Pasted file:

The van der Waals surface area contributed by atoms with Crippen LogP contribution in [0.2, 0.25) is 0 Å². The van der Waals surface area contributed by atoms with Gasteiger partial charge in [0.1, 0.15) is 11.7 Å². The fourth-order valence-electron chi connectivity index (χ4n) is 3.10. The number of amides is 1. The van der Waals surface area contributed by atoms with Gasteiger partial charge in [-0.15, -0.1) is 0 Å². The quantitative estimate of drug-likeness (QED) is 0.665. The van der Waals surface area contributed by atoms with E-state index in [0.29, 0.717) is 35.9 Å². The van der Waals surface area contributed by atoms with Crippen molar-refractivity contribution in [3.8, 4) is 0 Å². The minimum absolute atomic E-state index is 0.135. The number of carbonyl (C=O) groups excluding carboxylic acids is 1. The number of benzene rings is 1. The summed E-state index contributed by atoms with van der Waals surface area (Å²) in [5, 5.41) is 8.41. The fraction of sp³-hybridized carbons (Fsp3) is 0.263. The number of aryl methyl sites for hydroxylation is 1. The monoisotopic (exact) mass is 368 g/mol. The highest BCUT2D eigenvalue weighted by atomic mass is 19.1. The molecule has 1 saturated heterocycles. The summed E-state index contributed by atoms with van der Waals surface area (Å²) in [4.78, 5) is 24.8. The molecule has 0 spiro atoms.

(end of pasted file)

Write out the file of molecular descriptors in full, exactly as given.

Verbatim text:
The van der Waals surface area contributed by atoms with Crippen LogP contribution in [0.2, 0.25) is 0 Å². The van der Waals surface area contributed by atoms with Gasteiger partial charge in [0.1, 0.15) is 11.7 Å². The fourth-order valence-electron chi connectivity index (χ4n) is 3.10. The number of amides is 1. The van der Waals surface area contributed by atoms with Gasteiger partial charge in [-0.15, -0.1) is 0 Å². The quantitative estimate of drug-likeness (QED) is 0.665. The van der Waals surface area contributed by atoms with E-state index in [0.29, 0.717) is 35.9 Å². The van der Waals surface area contributed by atoms with Crippen molar-refractivity contribution in [3.8, 4) is 0 Å². The minimum absolute atomic E-state index is 0.135. The number of carbonyl (C=O) groups excluding carboxylic acids is 1. The number of benzene rings is 1. The summed E-state index contributed by atoms with van der Waals surface area (Å²) in [5, 5.41) is 8.41. The fraction of sp³-hybridized carbons (Fsp3) is 0.263. The number of aryl methyl sites for hydroxylation is 1. The monoisotopic (exact) mass is 368 g/mol. The highest BCUT2D eigenvalue weighted by atomic mass is 19.1. The molecule has 1 saturated heterocycles. The summed E-state index contributed by atoms with van der Waals surface area (Å²) in [4.78, 5) is 24.8. The molecule has 0 spiro atoms.